Explosive love relationships develop rather readily in our society with its warped concept of love. Some extramarital relationships stay hidden for a long time, but sooner or later the marriage partner begins to sense that something is going on. Eventually the problem is exposed and major decisions have to be made. At that point a couple wanting to save their marriage may turn to an understanding pastor.

The offended partner will, naturally, be deeply hurt. He or she may at first think divorce is the only solution. Though Christ permitted divorce in cases of adultery, he did so only because of the hardness of men’s hearts. A better solution is to forgive the offender and rebuild the marriage.

To begin the restoration, the hurt partner needs time to express his pain, bitterness, anger, hostility, or sorrow. Eventually, however, he must face the hard but necessary question, “What have I done that contributed to this situation?” Because the extramarital relationship often supplies what the marriage lacks, the answer is frequently one or more sins of omission, such as taking the other for granted, neglect, failing to provide reassurance, negligence in expressing appreciation, or failure to be attractive, accessible, approachable. Sometimes a spouse with a busy scheduled life appears disinterested or cold. Children, clubs, business, and church activities, important as they are, need to be kept in perspective.

When the offended partner realizes his own shortcomings and their contribution to the breakdown, he can, with God’s help, begin to forgive the offender and rebuild trust. Although man’s forgiveness is—like all else that he does—imperfect, both partners must be willing to forgive as totally as they can. As divine forgiveness depends not on man’s feeling forgiven but on God’s declaration of forgiveness, to be accepted on the basis of his Word, so each of the partners must declare forgiveness of the other and then accept the other’s forgiveness on the basis of his word. He must also learn to forgive himself, something that is often harder than forgiving the other person. The wise counselor will spend further time with the offended one exploring what he has learned from the past.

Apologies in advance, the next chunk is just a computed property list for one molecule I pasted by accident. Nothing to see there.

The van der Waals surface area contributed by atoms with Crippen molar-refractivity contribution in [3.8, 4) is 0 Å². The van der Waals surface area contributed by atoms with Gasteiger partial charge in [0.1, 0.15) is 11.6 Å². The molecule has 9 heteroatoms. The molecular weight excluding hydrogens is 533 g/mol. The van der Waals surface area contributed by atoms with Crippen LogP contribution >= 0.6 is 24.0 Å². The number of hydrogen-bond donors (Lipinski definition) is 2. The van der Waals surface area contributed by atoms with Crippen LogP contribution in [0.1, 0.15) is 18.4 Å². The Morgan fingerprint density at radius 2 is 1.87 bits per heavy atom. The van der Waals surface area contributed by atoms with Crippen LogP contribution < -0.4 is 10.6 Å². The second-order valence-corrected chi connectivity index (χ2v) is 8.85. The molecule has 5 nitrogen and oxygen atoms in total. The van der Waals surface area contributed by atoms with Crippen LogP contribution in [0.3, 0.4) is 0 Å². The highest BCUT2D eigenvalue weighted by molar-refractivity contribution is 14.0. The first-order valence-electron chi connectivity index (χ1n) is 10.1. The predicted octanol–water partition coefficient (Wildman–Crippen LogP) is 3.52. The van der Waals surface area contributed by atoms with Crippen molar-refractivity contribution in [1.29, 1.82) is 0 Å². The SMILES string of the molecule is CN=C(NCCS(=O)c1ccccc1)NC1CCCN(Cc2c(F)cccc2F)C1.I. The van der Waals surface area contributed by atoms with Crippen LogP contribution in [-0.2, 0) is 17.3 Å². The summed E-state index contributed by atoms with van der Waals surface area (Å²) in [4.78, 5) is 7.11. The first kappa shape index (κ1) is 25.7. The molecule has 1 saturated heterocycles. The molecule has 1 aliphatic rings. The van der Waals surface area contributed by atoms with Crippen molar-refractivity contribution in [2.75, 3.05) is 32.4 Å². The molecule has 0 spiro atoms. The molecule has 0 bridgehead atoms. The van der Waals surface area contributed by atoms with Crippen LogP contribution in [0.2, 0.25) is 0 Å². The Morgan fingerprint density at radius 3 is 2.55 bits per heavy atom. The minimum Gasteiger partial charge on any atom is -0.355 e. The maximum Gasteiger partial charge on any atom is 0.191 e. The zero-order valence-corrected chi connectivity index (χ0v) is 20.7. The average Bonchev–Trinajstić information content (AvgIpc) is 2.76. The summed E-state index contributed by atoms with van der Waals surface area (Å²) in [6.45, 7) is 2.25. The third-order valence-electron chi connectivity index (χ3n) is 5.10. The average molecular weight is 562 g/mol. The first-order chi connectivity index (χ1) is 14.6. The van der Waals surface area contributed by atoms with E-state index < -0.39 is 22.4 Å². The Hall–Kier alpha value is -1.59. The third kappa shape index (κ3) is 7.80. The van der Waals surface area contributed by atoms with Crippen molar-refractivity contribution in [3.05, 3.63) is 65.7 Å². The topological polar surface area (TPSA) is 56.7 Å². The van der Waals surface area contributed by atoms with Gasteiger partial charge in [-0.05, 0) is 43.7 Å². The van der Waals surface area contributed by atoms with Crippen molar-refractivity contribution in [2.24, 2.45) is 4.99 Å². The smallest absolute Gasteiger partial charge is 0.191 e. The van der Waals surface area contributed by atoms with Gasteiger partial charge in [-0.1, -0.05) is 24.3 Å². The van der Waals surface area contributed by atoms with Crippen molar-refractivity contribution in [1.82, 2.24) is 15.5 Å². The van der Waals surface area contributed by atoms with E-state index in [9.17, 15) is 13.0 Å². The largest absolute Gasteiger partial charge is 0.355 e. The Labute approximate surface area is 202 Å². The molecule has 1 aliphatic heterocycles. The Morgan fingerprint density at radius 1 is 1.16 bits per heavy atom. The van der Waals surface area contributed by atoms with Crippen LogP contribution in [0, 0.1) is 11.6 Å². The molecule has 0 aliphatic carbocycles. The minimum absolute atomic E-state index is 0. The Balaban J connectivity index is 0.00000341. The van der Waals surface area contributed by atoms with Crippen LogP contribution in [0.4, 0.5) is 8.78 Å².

The offending partner must break a deep emotional attachment in order to rebuild his marriage. He has learned to depend—wrongly so, to be sure—upon someone else to fulfill various important needs, and the required break will probably bring extreme pain and turmoil. The offended partner can help by trying—despite his own anguish—to understand the painful “withdrawal” that accompanies his spouse’s redirection of loyalty and dependence. More than anything else, both partners need someone with whom to share their burdens, and there is no better way to rebuild a marriage relationship than to begin again to lean on each other. Sharing the heavy burden helps redirect attachment to its proper object. To remove the illegitimate relationship without replacing it could lead to the fate of the man who was cleansed but not refilled: seven worse demons came in and took over. The offended one may need help to resume his place as the needed one.

Both partners will need to renew their spiritual commitment. They must cultivate their love for Christ. For the offended one, that love will salve the wounds and help cleanse away the anger. The offender needs it to cleanse away the sin and guilt. Both must appropriate the Holy Spirit’s power: one will need it to stay mind and tongue in forgetfulness; the other will need it to maintain faithfulness. Both need the fruit of His presence: love.

The partners will need to renew their commitment to each other, not only in an emotional way but with a declaration—and deeds to fit the words. They will have to say to each other what, if they are Christians, they have already said to God: “I belong to you heart, soul, mind, and strength. I will do all I can to be faithful to you.” Then they must pactice loving each other. They must give as much of themselves as they are able to give—and want and work to give much more.

If a strong desire to give can be established, the marriage can be rebuilt, even from a very painful past. And the new relationship can be stronger than husband and wife have ever experienced before. Such a happy ending requires of both the strong desire to save the marriage and the maturity and flexibility to face their individual contributions to the breakdown. A minister’s wise counsel, pointing them to God’s example of love and forgiveness, may be the cornerstone of their new life together.—HENRY WILDEBOER, pastor, First Christian Reformed Church, Calgary, Alberta.

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